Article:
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Research article2008Peer reviewed

In situ ammonia production as a sanitation agent during anaerobic digestion at mesophilic temperature

Ottoson, J. R.; Schnurer, A.; Vinneras, B.


Aim: To measure the sanitizing effect of mesophilic (37 degrees C) anaerobic digestion in high ammonia concentrations produced in situ.Methods and Results: Indicator organisms and salmonella were transferred to small-scale anaerobic batch cultures and D-values were calculated. Batch cultures were started with material from two biogas processes operating at high (46 mmol l(-1)) and low (1.6 mmol l(-1)) ammonia concentration. D-values were shortened from c. 3 days to < 1 day for the bacteria. MS2 had the same D-value (1.3 days) independent of ammonia concentration whereas Phi X174 and 28B were faster inactivated in the control (1.1 and 7.9 days) than in the high ammonia (8.9 and 39 days) batch cultures.Conclusion: Running biogas processes at high levels of ammonia shortens the time to meet EU regulation concerning reduction of salmonella and enterococci (5 log). Unless a minimum retention time of 2 days, post-treatment digestion is needed to achieve sufficient sanitation in continuous biogas processes.Significance and Impact of the Study: Running mesophilic biogas processes at high ammonia level produces residue with a high fertilizer value. With some stipulations concerning management parameters, such processes provide a method of bacterial sanitation without preceding pasteurization of the incoming organic waste.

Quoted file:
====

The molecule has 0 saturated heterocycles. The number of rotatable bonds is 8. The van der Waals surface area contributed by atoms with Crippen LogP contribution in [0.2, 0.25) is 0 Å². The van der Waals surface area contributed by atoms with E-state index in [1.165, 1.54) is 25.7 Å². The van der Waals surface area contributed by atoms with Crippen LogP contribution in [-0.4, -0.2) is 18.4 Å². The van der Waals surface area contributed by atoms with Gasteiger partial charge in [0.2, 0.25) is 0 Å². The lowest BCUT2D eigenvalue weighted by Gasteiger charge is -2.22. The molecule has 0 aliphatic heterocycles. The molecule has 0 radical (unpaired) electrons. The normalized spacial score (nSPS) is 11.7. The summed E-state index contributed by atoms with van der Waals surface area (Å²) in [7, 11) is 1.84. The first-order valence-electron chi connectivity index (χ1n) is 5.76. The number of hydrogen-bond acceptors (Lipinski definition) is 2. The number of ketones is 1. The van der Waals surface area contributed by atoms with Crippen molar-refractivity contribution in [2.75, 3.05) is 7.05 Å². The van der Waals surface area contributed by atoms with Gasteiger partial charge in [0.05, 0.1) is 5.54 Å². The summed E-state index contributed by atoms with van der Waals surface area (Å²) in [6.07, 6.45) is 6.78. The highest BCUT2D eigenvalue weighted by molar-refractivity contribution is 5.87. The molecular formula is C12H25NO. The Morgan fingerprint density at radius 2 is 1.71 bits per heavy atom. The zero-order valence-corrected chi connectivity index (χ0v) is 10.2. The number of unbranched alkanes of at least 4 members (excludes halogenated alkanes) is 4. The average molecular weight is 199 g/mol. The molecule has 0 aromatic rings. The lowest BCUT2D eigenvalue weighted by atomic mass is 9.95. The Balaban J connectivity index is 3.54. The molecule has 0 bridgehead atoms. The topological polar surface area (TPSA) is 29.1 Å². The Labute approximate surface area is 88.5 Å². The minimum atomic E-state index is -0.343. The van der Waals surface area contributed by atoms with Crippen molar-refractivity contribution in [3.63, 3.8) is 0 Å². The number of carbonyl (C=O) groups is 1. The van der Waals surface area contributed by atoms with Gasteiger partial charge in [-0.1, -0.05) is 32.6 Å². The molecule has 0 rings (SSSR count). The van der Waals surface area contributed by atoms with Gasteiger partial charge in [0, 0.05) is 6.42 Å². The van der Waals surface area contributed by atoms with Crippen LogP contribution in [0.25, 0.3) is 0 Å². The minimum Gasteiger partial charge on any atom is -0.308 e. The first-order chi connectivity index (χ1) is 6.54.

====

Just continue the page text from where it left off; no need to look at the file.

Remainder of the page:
ammonia; anaerobic digestion; bacteriophages; biogas; enterococci; inactivation; organic fertilizer; salmonella

Published in

Letters in Applied Microbiology
2008, Volume: 46, number: 3, pages: 325-330